China's aluminium output in August slipped for a fourth straight month, official data showed on Wednesday, as restrictions on metal production and power usage in key smelting hubs keep supply tight.
The world's top producer of the metal produced 3.16 million tonnes of primary aluminium last month, the National Bureau of Statistics said. That was down 3.2% from 3.263 million tonnes in July but up 0.4% year-on-year, it said.
Restrictions on energy-intensive primary aluminium production in China have hampered the industry this year, as regions suffering from power shortages or under pressure to reduce emissions tell smelters to cut back.
Furthermore, to stop what it said was illegal over-production, a prefecture in the western Xinjiang region last month ordered a 10% cut in monthly output levels for August-December across five smelters. Xinjiang is home to almost one-fifth of the country's primary aluminium capacity.
That brought total cuts in China so far this year to 2.33 million tonnes on an annual basis, or almost 6% of operating capacity, state-backed research house Antaike said.
This month, Yunnan province in Southwest China told smelters to keep their September-December average monthly output no higher than August levels, torpedoing their hopes of ramping up again after earlier curbs, while neighbouring Guangxi is implementing similar measures.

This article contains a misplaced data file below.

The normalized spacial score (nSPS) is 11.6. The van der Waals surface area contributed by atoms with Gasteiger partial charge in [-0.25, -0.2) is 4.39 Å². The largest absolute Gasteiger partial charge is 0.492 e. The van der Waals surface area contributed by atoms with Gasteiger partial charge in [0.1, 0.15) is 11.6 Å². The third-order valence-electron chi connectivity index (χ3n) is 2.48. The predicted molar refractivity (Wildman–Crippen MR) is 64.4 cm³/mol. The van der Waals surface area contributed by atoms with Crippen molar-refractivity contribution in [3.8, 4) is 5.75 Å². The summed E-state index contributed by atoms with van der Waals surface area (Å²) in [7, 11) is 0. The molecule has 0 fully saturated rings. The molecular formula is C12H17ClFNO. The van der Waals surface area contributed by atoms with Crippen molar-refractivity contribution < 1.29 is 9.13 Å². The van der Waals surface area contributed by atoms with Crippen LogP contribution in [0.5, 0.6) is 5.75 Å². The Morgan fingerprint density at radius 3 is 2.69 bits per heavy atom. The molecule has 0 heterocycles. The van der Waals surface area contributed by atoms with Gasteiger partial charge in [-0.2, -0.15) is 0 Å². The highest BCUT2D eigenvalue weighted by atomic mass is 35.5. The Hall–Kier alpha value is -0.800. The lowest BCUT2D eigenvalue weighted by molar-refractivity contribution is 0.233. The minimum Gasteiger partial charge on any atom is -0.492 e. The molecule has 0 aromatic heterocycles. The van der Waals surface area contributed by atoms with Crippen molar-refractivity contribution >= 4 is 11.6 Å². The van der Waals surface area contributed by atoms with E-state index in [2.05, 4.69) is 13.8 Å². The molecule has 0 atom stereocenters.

"(This) is likely to get worse in the coming months," said Paul Adkins, managing director of aluminium consultancy AZ China.
"We understand even some new projects and some re-starts have been put on hold. We were expecting a pick-up in capacity in Q4, but that won't happen now."
China's output of 10 nonferrous metals - including copper, aluminium, lead, zinc and nickel – was 5.3 million tonnes in August, the statistics bureau said, its lowest monthly total in a year. That was down 1.3% from 5.367 million tonnes in July but up 0.4% year-on-year.
The other metals in this group are tin, antimony, mercury, magnesium and titanium.
(Reporting by Emily Chow, Tom Daly and Shivani Singh; Editing by Richard Pullin and Tom Hogue) ((firstname.lastname@example.org; +862120830020; Reuters Messaging: email@example.com))